Major Bataan Death March 75th Anniversary Commemoration to be held in Rockland

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Orangeburg event scheduled for April 8
BY ROBERT KNIGHT
CITY EDITOR
ROCKLAND COUNTY TIMES
Screen Shot 2017-01-11 at 9.15.00 PMThe largest U.S. commemoration of the infamous Bataan Death March of World War II is scheduled for April 8 in Orangeburg, and is expected to draw thousands of visitors to the Orangetown hamlet for military memorial services.
An ad-hoc committee headed by New City resident Jerome Kleiman is hard at work planning the event, which hopes to draw a handful of remaining survivors of the atrocity, men and woman now in their 90s. The date is just one day before the anniversary of the infamous death march, which historians say began on April 9, 1942.
Bataan Road in Orangeburg is one of the few streets in America known to carry that name, Kleiman said, and was so designated by the U.S. Army when it constructed Camp Shanks on thousands of acres of mostly vacant farm land in what is now Blauvelt, Orangeburg and Tappan. Camp Shanks was constructed to serve as the New York Port of embarkation for all US troops headed to the war then raging in Europe, immediately following the devastating Japanese attack four months earlier on Pearl Harbor in the Philippines. Most of the Army streets were bulldozed away by the developers, but two remain to this day with their original names: Bataan Road and 704th Street, both in Orangeburg.
With little in the way of commemoration planned for the anniversary of the Bataan Death March, Kleiman said he was drawn to hold such a ceremony right there, in the middle of the former World War II Army camp on the very street that has carried the Bataan name for the past 75 years. “Following the attack on Pearl Harbor on Dec. 7, 1941 American spirit was high but its preparedness for war was low,” he recalls. “For decades after World War I the US had maintained a policy of isolationism. In 1939, at the start of World War II in Europe, the United States Army was, in fact, smaller than that of Portugal.”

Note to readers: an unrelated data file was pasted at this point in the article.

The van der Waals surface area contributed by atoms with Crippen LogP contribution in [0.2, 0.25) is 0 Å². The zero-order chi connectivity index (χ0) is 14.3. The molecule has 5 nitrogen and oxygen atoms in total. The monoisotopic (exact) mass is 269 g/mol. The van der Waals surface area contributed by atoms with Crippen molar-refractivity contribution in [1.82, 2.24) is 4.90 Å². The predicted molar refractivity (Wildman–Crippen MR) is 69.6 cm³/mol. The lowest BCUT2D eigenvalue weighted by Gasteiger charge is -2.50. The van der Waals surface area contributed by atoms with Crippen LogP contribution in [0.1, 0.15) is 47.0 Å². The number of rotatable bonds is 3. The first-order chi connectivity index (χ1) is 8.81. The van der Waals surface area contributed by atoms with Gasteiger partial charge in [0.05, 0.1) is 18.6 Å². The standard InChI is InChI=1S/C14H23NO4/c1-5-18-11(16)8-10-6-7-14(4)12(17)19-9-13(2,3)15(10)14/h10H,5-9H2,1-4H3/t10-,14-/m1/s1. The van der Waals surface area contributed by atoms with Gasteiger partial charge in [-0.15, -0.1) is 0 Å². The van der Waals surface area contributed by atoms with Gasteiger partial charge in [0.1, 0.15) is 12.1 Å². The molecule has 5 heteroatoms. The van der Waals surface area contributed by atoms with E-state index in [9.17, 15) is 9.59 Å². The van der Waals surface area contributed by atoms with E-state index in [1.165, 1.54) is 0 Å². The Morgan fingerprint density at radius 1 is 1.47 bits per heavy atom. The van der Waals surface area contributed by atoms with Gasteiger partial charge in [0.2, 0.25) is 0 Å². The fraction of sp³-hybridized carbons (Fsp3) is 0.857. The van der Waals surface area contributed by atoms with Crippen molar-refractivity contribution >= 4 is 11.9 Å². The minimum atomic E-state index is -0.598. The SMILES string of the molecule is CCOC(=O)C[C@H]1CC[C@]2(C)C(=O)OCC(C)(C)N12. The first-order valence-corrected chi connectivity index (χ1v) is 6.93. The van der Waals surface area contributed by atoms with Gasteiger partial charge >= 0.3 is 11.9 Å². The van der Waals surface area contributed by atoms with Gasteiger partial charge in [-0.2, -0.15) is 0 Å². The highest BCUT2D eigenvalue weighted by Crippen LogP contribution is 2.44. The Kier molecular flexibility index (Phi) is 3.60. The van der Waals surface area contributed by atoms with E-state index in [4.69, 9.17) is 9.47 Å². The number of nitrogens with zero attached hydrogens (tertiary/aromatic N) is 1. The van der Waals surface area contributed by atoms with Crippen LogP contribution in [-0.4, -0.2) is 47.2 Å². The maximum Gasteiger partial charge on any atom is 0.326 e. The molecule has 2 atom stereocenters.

“When the Japanese attacked Pearl Harbor on Dec. 7, 1941, we were not yet capable of effectively fighting enemy forces in either the European or Pacific theaters of war, let alone both simultaneously,” Kleiman told the Orangetown Town Board Tuesday evening, in a presentation seeking town assistance in mounting the planned celebration. “However, the relatively small and under-supplied force of American military in the Philippines, which was cut off from escape, found itself in the maelstrom of the Pacific war.”
They had lost most of their airplanes after the initial Japanese attacks on American Air Corp bases, and had only a paucity of weapons and ammunition, many of which were relics from the previous world war. “Their foodstuffs and medical supplies were limited and there was no way for them to be resupplied or reinforced. In other words, they were a cut-off militarily and had nowhere to run. In comparison, the Japanese had modern weaponry, including the most advanced artillery pieces and fighter planes of the time.”
Japan controlled the sea and air over the South Pacific, Kleiman noted, including the Philippines, enabling them to supply all the troops, ammunition, food and supplies that were needed for an extended siege of the sprawling and defenseless island nation.
Severely outnumbered and out-supplied, and with no hope of rescue or assistance, the American force of about 75,000 troops nevertheless refused to surrender. Aided by Philippine supporters, they battled against the swarming Japanese invaders for four months, waiting for help from home that never arrived.
Finally, on April 8, with no hope and facing only slaughter, the Americans and Filipinos took their only possible option to avoid annihilation and surrendered to the superior Japanese forces. “The 75,000 soldiers, sailors, Marines and Army Air Corps men constituted the largest cohort to ever surrender to an enemy in American history,” Kleiman sadly notes. During that four-month battle American and Filipino troops suffered roughly 30,000 casualties, of which a third were fatalities.
“As soon as the troops surrendered, their new captors, the Japanese, forced the survivors who were already suffering from the effects of starvation and disease to walk over 100 kilometers to prison camps, in the heat of one of the hottest summers on record, basically devoid of shade, water, food and medicine,” Kleiman said. “In what has become known as the infamous Bataan Death March, at least 600 American and 5,000 Filipino captives, but likely many more, died of their wounds, illness thirst and starvation, but many were simply slaughtered by their guards – bayoneted, decapitated shot, beaten to death and even buried alive.”